Vital DNA evidence could be missed thanks to a Queensland Health policy to not collect forensic evidence from rape victims unless they agree to report the assault to police.
Rape victims have a 72-hour window to have a forensic medical examination before evidence is eroded, meaning those Queensland victims are forced to decide within that period whether to report the attack to police.
In every other state and territory in Australia, victims can undergo a forensic medical examination, also known as a rape kit, without having to make that decision straight away.
But Queensland Health refuses to conduct or store rape kits unless police are called.
A Brisbane woman, who spoke on the condition of anonymity, said she was attacked by someone she knew and was unsure if she was ready to contact the police straight away.
Terrified, she went to hospital to get herself checked for sexually transmitted diseases and to find out what her options were.
After pleading with hospital staff for hours to document her bruising and tearing, they said they would only do that if she reported her rape to police.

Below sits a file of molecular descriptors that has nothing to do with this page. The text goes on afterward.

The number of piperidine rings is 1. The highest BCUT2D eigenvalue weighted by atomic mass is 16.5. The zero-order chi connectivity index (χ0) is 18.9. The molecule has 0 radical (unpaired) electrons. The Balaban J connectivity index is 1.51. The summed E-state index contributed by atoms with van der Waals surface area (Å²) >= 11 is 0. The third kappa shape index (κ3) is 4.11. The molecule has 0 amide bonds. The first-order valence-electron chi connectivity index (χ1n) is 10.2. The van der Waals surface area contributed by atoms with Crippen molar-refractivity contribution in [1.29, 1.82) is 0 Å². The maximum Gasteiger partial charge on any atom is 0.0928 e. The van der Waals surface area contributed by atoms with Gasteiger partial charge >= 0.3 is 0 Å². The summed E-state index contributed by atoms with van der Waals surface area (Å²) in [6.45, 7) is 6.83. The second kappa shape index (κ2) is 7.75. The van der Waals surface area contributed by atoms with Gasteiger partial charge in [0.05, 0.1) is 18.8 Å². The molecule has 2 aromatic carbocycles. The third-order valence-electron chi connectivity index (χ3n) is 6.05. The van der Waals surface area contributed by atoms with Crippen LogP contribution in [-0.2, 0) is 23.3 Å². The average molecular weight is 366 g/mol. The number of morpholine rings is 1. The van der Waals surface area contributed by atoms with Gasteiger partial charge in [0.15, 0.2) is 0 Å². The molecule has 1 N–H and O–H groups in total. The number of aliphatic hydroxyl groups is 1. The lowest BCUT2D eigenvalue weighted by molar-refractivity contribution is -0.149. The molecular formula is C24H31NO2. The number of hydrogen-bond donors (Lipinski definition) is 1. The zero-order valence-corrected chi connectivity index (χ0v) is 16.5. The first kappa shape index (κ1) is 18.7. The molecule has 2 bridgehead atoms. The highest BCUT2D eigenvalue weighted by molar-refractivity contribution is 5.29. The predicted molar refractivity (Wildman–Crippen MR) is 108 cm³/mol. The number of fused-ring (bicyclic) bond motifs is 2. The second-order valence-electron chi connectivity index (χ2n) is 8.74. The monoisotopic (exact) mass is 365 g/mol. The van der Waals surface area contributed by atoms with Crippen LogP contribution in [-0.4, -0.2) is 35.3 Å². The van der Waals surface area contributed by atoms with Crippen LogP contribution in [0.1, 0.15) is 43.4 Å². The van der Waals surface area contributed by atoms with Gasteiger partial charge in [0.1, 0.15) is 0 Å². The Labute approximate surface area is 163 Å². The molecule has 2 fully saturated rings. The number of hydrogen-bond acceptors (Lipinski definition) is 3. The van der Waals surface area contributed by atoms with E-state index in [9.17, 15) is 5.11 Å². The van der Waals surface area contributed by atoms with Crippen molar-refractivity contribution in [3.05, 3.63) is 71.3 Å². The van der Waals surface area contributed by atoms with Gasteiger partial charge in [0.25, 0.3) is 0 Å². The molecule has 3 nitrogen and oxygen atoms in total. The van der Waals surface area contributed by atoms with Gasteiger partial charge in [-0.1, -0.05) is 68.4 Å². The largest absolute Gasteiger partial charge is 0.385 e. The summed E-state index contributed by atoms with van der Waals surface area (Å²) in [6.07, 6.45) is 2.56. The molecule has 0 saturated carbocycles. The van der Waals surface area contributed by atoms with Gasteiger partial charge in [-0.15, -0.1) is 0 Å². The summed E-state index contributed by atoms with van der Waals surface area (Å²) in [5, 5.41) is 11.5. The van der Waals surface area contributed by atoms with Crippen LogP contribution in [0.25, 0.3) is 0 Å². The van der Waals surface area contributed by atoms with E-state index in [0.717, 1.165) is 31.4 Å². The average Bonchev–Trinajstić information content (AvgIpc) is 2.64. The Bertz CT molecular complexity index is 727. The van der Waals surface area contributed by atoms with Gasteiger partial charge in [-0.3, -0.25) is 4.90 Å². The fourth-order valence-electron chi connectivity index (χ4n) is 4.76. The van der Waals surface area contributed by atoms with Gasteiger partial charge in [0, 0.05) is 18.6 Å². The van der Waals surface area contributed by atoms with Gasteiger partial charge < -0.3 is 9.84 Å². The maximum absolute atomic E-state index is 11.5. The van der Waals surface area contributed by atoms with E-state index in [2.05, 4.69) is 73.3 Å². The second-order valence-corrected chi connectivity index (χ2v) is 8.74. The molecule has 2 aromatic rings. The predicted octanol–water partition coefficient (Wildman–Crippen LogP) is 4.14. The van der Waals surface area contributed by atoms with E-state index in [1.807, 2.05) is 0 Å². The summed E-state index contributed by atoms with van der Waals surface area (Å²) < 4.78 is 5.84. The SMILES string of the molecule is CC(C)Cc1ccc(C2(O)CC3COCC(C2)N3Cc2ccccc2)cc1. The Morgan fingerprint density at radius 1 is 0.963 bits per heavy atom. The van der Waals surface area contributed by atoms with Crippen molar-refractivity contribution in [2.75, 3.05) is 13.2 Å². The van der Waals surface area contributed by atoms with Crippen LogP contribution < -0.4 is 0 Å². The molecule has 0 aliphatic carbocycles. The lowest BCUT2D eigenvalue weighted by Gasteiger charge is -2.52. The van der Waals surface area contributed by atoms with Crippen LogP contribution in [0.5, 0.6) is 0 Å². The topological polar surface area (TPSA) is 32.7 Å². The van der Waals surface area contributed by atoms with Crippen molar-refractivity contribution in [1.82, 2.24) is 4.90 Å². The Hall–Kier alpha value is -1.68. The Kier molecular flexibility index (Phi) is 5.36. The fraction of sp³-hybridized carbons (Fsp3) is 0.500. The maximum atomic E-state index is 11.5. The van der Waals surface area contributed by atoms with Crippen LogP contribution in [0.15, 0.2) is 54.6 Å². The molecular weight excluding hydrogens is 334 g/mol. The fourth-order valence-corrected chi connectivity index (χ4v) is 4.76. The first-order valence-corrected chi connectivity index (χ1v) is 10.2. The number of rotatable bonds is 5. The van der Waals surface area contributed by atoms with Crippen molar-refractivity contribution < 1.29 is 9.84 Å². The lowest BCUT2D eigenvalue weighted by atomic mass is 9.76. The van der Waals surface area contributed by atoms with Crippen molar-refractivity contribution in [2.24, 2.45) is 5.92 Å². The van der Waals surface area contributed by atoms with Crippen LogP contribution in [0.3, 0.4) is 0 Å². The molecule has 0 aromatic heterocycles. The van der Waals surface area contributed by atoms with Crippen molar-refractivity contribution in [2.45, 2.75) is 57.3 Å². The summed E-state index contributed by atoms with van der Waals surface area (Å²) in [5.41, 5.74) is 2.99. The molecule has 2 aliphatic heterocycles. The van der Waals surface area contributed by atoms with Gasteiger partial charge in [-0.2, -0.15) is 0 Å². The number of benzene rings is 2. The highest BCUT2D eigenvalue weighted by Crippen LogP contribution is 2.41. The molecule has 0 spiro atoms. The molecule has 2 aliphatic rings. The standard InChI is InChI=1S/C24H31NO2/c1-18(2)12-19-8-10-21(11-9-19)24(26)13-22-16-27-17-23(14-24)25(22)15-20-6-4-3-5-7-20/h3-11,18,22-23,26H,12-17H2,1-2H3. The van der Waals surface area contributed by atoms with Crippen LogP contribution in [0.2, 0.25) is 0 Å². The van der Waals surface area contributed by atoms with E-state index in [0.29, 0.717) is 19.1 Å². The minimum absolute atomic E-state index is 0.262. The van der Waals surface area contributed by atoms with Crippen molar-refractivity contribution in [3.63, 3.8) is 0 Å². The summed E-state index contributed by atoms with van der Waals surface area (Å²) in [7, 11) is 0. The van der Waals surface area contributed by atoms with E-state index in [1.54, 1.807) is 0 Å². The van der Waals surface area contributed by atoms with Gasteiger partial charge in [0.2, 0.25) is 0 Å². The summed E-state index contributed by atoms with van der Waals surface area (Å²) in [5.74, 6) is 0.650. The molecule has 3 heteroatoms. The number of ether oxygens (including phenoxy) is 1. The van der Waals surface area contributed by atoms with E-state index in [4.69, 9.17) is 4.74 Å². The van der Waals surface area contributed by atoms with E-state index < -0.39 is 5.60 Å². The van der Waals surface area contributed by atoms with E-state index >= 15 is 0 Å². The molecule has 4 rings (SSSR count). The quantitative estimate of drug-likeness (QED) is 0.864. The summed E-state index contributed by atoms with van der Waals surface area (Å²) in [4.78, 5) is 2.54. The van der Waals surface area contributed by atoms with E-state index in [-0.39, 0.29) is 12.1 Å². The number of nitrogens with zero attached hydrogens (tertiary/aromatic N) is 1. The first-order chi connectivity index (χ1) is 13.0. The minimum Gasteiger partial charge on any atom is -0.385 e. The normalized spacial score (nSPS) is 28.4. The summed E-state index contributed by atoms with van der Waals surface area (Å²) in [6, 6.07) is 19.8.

“I made it clear to them that it [reporting to police] was something I was seriously considering but I wanted more time to be sure,” she said.
“I know how difficult it is to prosecute sexual assault in court. It can take years and I was worried about social backlash and also my career.
“The police wouldn’t even come to the hospital to talk to me about my options. I don’t think everyone should be expected to make a definitive decision in that amount of time.”
Doctors in the emergency department were also hesitant to document her injuries because they were not specialised in forensic examinations.
“I felt really pressured to decide because I really wanted a forensic medical examination done. If this did go to court I didn’t want it to be his word against mine,” the woman said.
“I was really frustrated and angry but mostly I felt an overwhelming sense of powerlessness.
“I think victims should be able to play a greater role in what happens to them next.”
A Brisbane Rape and Incest Survivors Support Centre spokeswoman said all victims needed to have the option as there were many reasons they might need time to consider reporting to police.